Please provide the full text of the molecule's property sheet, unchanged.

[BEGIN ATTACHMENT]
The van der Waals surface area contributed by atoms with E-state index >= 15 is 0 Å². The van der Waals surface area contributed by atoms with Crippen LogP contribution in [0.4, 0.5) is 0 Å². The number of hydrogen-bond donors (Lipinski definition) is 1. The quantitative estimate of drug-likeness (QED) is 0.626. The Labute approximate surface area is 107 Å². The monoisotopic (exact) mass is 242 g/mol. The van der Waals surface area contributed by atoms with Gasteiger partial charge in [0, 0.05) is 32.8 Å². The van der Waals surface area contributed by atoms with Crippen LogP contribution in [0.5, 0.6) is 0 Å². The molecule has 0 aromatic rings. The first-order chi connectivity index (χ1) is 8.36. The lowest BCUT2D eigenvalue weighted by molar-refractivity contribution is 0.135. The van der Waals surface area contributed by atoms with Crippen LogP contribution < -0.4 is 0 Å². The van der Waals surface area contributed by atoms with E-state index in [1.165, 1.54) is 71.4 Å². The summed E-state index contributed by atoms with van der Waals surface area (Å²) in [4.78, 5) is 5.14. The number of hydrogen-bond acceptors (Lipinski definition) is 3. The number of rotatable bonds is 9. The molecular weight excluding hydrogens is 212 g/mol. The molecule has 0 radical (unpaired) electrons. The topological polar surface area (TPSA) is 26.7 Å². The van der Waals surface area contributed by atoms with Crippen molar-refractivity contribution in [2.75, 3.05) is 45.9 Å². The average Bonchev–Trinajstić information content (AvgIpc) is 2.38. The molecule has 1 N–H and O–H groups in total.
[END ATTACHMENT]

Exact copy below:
The van der Waals surface area contributed by atoms with E-state index >= 15 is 0 Å². The van der Waals surface area contributed by atoms with Crippen LogP contribution in [0.4, 0.5) is 0 Å². The number of hydrogen-bond donors (Lipinski definition) is 1. The quantitative estimate of drug-likeness (QED) is 0.626. The Labute approximate surface area is 107 Å². The monoisotopic (exact) mass is 242 g/mol. The van der Waals surface area contributed by atoms with Gasteiger partial charge in [0, 0.05) is 32.8 Å². The van der Waals surface area contributed by atoms with Crippen LogP contribution in [0.5, 0.6) is 0 Å². The molecule has 0 aromatic rings. The first-order chi connectivity index (χ1) is 8.36. The lowest BCUT2D eigenvalue weighted by molar-refractivity contribution is 0.135. The van der Waals surface area contributed by atoms with Crippen LogP contribution < -0.4 is 0 Å². The van der Waals surface area contributed by atoms with E-state index in [1.165, 1.54) is 71.4 Å². The summed E-state index contributed by atoms with van der Waals surface area (Å²) in [4.78, 5) is 5.14. The number of hydrogen-bond acceptors (Lipinski definition) is 3. The number of rotatable bonds is 9. The molecular weight excluding hydrogens is 212 g/mol. The molecule has 0 radical (unpaired) electrons. The topological polar surface area (TPSA) is 26.7 Å². The van der Waals surface area contributed by atoms with Crippen molar-refractivity contribution in [2.75, 3.05) is 45.9 Å². The average Bonchev–Trinajstić information content (AvgIpc) is 2.38. The molecule has 1 N–H and O–H groups in total.